Harare – Zimbabwean First Lady Auxilia Mnangagwa’s resignation from parliament has reportedly received mixed emotions from the country’s opposition parties.
Auxilia gave up her seat as Chirumanzu-Zibabwe legislator on Saturday, with her husband, President Emmerson Mnangagwa telling Zanu-PF supporters at a rally in Mvuma that there was need for her to focus more on her role as the country’s first lady.
Mnangagwa said that Auxilia wanted to concentrate on her role as “the mother of the nation” and not just a particular constituency.
“She (Auxillia) said she could not be Amai Mnangagwa for Chirumanzu-Zibagwe but that she should be the mother of the nation. So we agreed with Amai Mnangagwa that she should step down as MP here. She is stopping being MP from today (Saturday) onwards and she becomes the mother of the nation. She is now MP everywhere she goes,” Mnangagwa was quoted as saying.
According to New Zimbabwe.com, the announcement “raised eyebrows”, as her Mnangagwa only took over power last year and was facing a crunch election in 4-5 months from now.
The report said that Mnangagwa had a “limited mandate” and faced a “tight fight to remain at the State House”.
Some opposition parties warned that Auxilia’s move signalled a repeat of what the country witnessed under ex-president Robert Mugabe’s administration – where his wife, Grace, became more influential in government.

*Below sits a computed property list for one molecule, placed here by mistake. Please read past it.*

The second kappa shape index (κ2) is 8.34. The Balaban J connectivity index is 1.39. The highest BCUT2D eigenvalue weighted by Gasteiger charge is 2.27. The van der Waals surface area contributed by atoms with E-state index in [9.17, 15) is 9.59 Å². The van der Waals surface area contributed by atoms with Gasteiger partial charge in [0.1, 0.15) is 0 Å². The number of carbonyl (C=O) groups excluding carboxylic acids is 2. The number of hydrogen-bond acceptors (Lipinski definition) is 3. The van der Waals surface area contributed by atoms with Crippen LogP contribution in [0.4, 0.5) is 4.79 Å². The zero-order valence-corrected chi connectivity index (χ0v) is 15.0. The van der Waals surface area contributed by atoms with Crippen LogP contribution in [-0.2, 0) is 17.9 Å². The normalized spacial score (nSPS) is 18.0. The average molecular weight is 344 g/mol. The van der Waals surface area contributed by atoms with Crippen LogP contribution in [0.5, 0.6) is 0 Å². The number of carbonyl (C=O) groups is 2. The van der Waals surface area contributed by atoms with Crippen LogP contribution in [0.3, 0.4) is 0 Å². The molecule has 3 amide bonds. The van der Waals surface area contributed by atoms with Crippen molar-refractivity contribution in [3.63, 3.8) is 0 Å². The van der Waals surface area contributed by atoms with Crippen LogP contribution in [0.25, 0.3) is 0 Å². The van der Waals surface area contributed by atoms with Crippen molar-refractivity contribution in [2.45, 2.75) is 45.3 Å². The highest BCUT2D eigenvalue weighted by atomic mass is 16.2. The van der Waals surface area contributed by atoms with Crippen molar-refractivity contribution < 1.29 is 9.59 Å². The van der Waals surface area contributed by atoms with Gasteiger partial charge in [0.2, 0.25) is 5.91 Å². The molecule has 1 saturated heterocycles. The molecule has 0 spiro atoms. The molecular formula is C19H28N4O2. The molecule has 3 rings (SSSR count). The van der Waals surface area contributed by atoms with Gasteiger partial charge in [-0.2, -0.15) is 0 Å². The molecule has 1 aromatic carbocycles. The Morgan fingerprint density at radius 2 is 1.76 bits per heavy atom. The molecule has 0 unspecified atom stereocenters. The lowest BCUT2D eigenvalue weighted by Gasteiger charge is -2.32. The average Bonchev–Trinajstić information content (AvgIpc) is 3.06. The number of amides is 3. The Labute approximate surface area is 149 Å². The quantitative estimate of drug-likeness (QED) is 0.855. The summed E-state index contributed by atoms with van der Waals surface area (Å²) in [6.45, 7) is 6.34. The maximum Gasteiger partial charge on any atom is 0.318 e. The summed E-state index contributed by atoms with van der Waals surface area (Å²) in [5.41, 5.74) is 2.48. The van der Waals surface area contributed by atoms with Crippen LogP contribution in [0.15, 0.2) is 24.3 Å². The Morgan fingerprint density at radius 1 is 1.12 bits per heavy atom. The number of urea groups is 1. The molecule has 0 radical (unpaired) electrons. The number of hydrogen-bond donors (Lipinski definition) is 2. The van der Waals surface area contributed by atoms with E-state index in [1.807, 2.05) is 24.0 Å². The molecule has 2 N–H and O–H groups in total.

The MDC party’s spokesperson, Kurauone Chihwayi, said that Auxillia must be shown her boundaries in order to avoid colliding with state workers.
“The mysterious ascendency of Emmerson Mnangagwa led to the creation of a second Grace Mugabe – which is pointing to a chaotic interference of the First Lady in duties of the executive.
“She (Auxilia) needs advise to avoid disruption of work in government institutions. She has been moving at supersonic speed and acting like a government employee. She should be shown the boundaries to avoid collision with state employees,” Chihwayi was cited as saying.
Another opposition party, CODE, accused Mnangagwa of trying to privatise the southern African country by giving his wife executive powers.
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